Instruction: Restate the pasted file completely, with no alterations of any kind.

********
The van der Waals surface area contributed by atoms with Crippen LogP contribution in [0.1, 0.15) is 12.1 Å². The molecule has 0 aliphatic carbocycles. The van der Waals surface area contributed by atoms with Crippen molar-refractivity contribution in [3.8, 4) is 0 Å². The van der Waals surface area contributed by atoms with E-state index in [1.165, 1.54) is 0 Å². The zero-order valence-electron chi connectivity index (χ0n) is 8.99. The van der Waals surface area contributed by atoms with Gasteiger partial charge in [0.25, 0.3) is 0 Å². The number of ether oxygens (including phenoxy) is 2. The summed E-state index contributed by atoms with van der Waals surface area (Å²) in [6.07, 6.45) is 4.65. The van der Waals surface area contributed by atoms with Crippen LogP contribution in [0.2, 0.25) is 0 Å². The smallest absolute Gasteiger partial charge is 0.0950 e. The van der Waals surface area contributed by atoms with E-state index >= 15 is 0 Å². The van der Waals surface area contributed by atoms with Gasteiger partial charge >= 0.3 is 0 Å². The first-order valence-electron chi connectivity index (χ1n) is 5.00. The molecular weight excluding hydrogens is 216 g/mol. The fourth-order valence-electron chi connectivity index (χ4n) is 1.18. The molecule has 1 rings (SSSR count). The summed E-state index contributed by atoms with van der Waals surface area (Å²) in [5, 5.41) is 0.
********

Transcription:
The van der Waals surface area contributed by atoms with Crippen LogP contribution in [0.1, 0.15) is 12.1 Å². The molecule has 0 aliphatic carbocycles. The van der Waals surface area contributed by atoms with Crippen molar-refractivity contribution in [3.8, 4) is 0 Å². The van der Waals surface area contributed by atoms with E-state index in [1.165, 1.54) is 0 Å². The zero-order valence-electron chi connectivity index (χ0n) is 8.99. The van der Waals surface area contributed by atoms with Gasteiger partial charge in [0.25, 0.3) is 0 Å². The number of ether oxygens (including phenoxy) is 2. The summed E-state index contributed by atoms with van der Waals surface area (Å²) in [6.07, 6.45) is 4.65. The van der Waals surface area contributed by atoms with Crippen LogP contribution in [0.2, 0.25) is 0 Å². The smallest absolute Gasteiger partial charge is 0.0950 e. The van der Waals surface area contributed by atoms with E-state index >= 15 is 0 Å². The van der Waals surface area contributed by atoms with Gasteiger partial charge >= 0.3 is 0 Å². The first-order valence-electron chi connectivity index (χ1n) is 5.00. The molecular weight excluding hydrogens is 216 g/mol. The fourth-order valence-electron chi connectivity index (χ4n) is 1.18. The molecule has 1 rings (SSSR count). The summed E-state index contributed by atoms with van der Waals surface area (Å²) in [5, 5.41) is 0.